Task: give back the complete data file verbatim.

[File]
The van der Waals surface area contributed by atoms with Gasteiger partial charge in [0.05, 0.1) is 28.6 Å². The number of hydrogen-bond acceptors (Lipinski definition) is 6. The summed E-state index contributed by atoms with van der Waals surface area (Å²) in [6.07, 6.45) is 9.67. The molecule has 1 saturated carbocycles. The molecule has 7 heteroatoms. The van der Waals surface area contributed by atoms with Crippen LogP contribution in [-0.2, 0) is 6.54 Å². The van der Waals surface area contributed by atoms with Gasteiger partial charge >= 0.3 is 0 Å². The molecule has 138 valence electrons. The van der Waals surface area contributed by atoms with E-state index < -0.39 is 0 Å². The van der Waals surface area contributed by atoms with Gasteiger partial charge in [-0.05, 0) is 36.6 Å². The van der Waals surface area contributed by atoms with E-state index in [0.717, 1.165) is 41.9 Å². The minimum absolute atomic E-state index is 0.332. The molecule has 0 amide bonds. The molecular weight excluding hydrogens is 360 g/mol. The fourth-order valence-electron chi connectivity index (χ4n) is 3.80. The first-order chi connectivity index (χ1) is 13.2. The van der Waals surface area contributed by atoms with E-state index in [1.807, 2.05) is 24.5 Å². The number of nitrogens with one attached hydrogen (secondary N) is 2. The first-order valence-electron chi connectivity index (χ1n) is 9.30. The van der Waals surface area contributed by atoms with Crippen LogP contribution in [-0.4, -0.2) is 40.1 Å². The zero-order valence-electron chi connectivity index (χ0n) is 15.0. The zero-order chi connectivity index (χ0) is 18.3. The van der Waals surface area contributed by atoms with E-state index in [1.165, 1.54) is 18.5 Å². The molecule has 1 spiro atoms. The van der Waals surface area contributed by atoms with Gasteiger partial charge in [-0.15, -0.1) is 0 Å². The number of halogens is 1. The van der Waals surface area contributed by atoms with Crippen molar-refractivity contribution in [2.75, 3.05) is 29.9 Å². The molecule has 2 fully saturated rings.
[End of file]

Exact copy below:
The van der Waals surface area contributed by atoms with Gasteiger partial charge in [0.05, 0.1) is 28.6 Å². The number of hydrogen-bond acceptors (Lipinski definition) is 6. The summed E-state index contributed by atoms with van der Waals surface area (Å²) in [6.07, 6.45) is 9.67. The molecule has 1 saturated carbocycles. The molecule has 7 heteroatoms. The van der Waals surface area contributed by atoms with Crippen LogP contribution in [-0.2, 0) is 6.54 Å². The van der Waals surface area contributed by atoms with Gasteiger partial charge >= 0.3 is 0 Å². The molecule has 138 valence electrons. The van der Waals surface area contributed by atoms with E-state index < -0.39 is 0 Å². The van der Waals surface area contributed by atoms with Gasteiger partial charge in [-0.05, 0) is 36.6 Å². The van der Waals surface area contributed by atoms with E-state index in [0.717, 1.165) is 41.9 Å². The minimum absolute atomic E-state index is 0.332. The molecule has 0 amide bonds. The molecular weight excluding hydrogens is 360 g/mol. The fourth-order valence-electron chi connectivity index (χ4n) is 3.80. The first-order chi connectivity index (χ1) is 13.2. The van der Waals surface area contributed by atoms with E-state index in [1.807, 2.05) is 24.5 Å². The number of nitrogens with one attached hydrogen (secondary N) is 2. The first-order valence-electron chi connectivity index (χ1n) is 9.30. The van der Waals surface area contributed by atoms with Crippen LogP contribution in [-0.4, -0.2) is 40.1 Å². The zero-order valence-electron chi connectivity index (χ0n) is 15.0. The zero-order chi connectivity index (χ0) is 18.3. The van der Waals surface area contributed by atoms with E-state index in [1.165, 1.54) is 18.5 Å². The molecule has 1 spiro atoms. The van der Waals surface area contributed by atoms with Gasteiger partial charge in [-0.15, -0.1) is 0 Å². The number of halogens is 1. The van der Waals surface area contributed by atoms with Crippen molar-refractivity contribution in [2.75, 3.05) is 29.9 Å². The molecule has 2 fully saturated rings.